I approached this challenge with the best intentions to learn and execute a 3-D piece. In keeping with my theme of water, I decided I’d create dimensional rocks and cliffs over which the water would fall. I’d heard Peltex was a very firm stabilizer and would allow me to project out from the vertical surface so my water could cascade over the edge. I set about creating the perfect cliff: geometric, stable, stitchable. I made a paper prototype and then the real thing.
What a pain! After all my well-intentioned analysis, I’d created something boxy and symmetrical. Ugh, not only do I dislike symmetry, but whoever saw a box-shaped cliff? The next two rock protrusions were totally improvisational. I like them the best. I continue to be amazed that, as a very analytical person, my art life proceeds intuitively. This challenge, as all the others, provides such a great opportunity to expand my skills, my methods and my understanding of my personal evolution.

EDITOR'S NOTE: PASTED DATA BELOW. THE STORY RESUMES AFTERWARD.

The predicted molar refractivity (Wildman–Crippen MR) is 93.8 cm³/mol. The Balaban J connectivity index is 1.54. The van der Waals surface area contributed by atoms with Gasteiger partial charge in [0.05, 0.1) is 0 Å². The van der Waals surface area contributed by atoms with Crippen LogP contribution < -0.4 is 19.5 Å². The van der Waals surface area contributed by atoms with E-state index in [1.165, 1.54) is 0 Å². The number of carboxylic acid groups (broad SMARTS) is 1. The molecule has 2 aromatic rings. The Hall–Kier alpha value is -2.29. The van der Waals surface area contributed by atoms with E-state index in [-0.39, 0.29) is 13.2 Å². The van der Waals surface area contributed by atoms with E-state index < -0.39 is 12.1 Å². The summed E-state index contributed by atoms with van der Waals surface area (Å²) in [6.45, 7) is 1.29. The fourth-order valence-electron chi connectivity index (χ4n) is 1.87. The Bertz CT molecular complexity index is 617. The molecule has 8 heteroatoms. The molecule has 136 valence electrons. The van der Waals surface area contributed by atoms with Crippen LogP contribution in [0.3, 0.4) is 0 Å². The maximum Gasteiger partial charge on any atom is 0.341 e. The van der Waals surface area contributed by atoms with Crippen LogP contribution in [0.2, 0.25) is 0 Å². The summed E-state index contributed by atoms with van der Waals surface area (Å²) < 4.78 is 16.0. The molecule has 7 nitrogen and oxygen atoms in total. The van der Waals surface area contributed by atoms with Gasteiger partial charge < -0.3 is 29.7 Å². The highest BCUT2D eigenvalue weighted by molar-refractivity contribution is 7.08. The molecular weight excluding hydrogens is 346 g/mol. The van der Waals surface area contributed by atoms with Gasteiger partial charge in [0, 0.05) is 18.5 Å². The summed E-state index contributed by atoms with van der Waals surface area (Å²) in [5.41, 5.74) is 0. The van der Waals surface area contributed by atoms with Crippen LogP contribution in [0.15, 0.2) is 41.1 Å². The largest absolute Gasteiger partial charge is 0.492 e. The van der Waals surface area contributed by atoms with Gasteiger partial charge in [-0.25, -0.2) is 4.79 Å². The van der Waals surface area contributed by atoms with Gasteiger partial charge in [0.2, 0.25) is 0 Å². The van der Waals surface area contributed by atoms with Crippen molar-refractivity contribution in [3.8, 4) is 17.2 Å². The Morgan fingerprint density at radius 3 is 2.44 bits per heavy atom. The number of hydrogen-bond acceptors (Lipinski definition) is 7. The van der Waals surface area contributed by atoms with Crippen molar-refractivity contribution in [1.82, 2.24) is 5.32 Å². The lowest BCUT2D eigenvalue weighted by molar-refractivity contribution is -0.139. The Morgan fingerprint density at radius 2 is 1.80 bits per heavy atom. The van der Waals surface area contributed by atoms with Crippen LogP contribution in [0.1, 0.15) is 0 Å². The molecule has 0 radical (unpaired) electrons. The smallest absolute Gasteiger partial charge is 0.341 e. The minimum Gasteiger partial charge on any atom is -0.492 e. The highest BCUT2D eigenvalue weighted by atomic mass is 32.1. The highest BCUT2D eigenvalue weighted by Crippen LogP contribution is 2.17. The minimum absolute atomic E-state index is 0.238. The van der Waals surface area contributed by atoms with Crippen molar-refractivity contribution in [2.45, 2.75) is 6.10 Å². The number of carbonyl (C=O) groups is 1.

I named this piece “Wonderland Waterfall” because my husband said it looked like something out of The Hobbit. I was excited to use the hand-dyed silk velvet I acquired this year in Houston, along with my personally rusted cheese cloth, cotton fabrics, yarn, Angelina, Peltex, and cotton, metallic and polyester threads. The cliffs are Peltex, the dimensional rocks are trapunto. This is the first time I’ve used many of these materials and it was great fun to experiment.
Despite the deadlines, I am always grateful to this amazing group and the opportunity to learn and be challenged.
Wonderland Waterfall is 20” wide by 40” high by 3.5" deep.